DKV Trio/Fred Anderson adds a tenor sax to make one mean quartet.  It is, frankly, more accessible than some of the stuff on the Trig disc.  It is very solid free jazz. 

I added a couple cuts from Trigonometry and one from the Fred Anderson disc to my Live365 page.  I also added a cut from the Vandermark 5 album, Elements of Style

Saturday, February 26, 2011

Jemeel Moondoc is Outta This World

One of the most satisfying things about jazz collecting is that I keep finding really brilliant jazz artists of whom I have never heard. Friday afternoon I chanced upon the entry for Jemeel Moondoc in the Penguin Guide to Jazz Recordings. That was an afternoon well spent.

Moondoc was born in 1951 in Chicago, which makes him relatively young in the circle of jazz geniuses.  He is an avant garde sax player who developed as a protege of Cecil Taylor.  Moondoc has also recorded frequently with master bass player and composer William Parker.  My love for Parker's Midas touch has deepened steadily over the last two years or so.  Everything Parker comes near turns to jazz gold.

Moondoc's album Nostalgia in Times Square is one glittering example.   In addition to Moondoc on alto and Parker on bass, Bern Nix plays guitar, Rahn Burton piano and Dennis Charles is on drums.  Don't get me wrong: this is Moondoc's work.  There are four cuts on the album including the title piece (a cover of a Mingus tune) and three Moondoc compositions.  I think that the original pieces are all better than the Mingus cover.  Best of all, you can get the MP3 download from Amazon for a cool $3.56.  You'd be very, very lucky to pick it up at a yard sale for that.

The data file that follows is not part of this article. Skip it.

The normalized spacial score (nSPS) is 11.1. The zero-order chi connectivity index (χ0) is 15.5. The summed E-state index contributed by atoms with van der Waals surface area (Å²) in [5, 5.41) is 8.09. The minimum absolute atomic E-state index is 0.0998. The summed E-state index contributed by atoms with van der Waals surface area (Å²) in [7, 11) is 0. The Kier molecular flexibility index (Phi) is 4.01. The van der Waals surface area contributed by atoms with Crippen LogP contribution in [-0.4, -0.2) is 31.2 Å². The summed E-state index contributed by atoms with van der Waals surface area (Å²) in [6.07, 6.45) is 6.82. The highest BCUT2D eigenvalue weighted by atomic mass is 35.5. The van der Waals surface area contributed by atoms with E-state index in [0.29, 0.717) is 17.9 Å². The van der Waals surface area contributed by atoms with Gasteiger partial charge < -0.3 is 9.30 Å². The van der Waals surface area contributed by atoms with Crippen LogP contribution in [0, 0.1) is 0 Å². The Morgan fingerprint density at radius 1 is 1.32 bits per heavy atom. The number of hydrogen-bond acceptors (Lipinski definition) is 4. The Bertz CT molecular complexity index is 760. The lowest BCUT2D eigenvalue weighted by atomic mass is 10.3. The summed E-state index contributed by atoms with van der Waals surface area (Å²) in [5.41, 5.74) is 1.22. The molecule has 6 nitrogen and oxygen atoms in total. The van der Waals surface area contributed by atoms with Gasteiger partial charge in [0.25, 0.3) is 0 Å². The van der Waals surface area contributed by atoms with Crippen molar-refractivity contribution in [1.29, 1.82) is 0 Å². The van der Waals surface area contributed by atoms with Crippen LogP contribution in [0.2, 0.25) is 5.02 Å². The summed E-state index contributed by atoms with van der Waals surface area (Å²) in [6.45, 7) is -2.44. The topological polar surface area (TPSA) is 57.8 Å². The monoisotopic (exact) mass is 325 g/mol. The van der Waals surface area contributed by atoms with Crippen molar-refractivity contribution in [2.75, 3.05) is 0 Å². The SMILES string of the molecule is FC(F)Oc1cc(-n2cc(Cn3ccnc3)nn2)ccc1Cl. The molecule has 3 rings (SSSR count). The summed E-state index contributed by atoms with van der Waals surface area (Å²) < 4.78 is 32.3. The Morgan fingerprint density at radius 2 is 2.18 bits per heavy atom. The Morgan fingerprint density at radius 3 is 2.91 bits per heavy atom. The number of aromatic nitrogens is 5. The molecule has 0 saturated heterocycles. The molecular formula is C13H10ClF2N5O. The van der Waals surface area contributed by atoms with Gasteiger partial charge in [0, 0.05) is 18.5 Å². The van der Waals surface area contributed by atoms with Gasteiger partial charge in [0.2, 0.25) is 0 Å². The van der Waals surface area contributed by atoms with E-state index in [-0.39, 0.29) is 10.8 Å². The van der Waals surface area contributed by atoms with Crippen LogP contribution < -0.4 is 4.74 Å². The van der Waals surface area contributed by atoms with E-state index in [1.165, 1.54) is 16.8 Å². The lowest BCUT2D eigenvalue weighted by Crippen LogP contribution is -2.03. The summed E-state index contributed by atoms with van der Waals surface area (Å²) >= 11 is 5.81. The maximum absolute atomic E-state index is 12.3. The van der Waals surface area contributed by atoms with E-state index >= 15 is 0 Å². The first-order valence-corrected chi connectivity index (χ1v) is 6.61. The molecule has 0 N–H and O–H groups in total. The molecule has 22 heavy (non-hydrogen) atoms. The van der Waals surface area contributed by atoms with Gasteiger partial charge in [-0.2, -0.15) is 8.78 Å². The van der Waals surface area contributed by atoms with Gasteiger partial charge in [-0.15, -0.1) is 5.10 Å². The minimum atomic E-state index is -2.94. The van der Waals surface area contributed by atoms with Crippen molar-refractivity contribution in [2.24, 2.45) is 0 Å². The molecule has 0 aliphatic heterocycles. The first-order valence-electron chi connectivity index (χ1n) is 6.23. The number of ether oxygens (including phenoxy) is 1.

The album is very accessible jazz with an avant garde bite to it.  I have added "Flora" to my Live365 play list.  That is the best of the four cuts, but all of them are good.  "In Walked Monk" is a nice piece of homage, but I think that the last cut, "Dance of the Clowns" is both better and more Monkish.  This is superb jazz.  Take my word for it and download the album.  I'll be picking up some more Moondoc after payday.

Thursday, February 17, 2011

DKV Trio Live at Wels & Chicago

Holy smoking reeds, Batman!  I didn't get around to listening to the second half of the two disc set: DKV Trio Live at Wels & Chicago until tonight.  As mentioned in the previous post, DKV is Hamid Drake on percussion, Kent Kessler on bass, and Ken Vandermark on reeds.  I read somewhere that Vandermark is the greatest living jazz horn player.  After listening to "Blues for Tomorrow", I can no longer dismiss that as hyperbole.  The power of Vandermark's bluesy solo is simply breathtaking.  He got a hold on my heart and squeezing it for nearly twenty minutes.  Pretty much the same goes for the other two tracks on the second disc. 

I uploaded the cut to my Live365 station.  I think you can order the disc from Okkadisk.  It seems to me a crime that no DKV recordings are available from eMusic or Amazon.  I do not understand why.  You'll have to wait for it to come around on my station, and there is almost nine hours of music on it now.  Take my word for it and order the recording from Okkadisk.  They are only asking 15 bucks.  Meanwhile, here is a clip from YouTube

Wednesday, February 16, 2011

Apologies for being AWOL

I haven't posted for weeks, and I feel bad about that.  I have been adding music to my live365 site.  I am filling it up gradually.  I wish I had time to post play lists, but right now I don't. 

I haven't entirely neglected my collecting.  Today I acquired a rare disc: DKV Trio-Live In Wels & Chicago.   It wasn't easy to come by.  The V is reed player Ken Vandermark.  Vandermark is one of the most inventive and expansive jazz artists I know of.  His group The Vandermark Five has produced a number of astonishing recordings.  I recommend Airports For Light, Burn the Incline, and Elements of Style

The D is Hamid Drake on drums and the K is Kent Kessler on bass.  This is a delicious and very edgy jazz trio.  The recording and the playing is brilliant.  The music is very soulful.  I put a couple of cuts on my 365 site.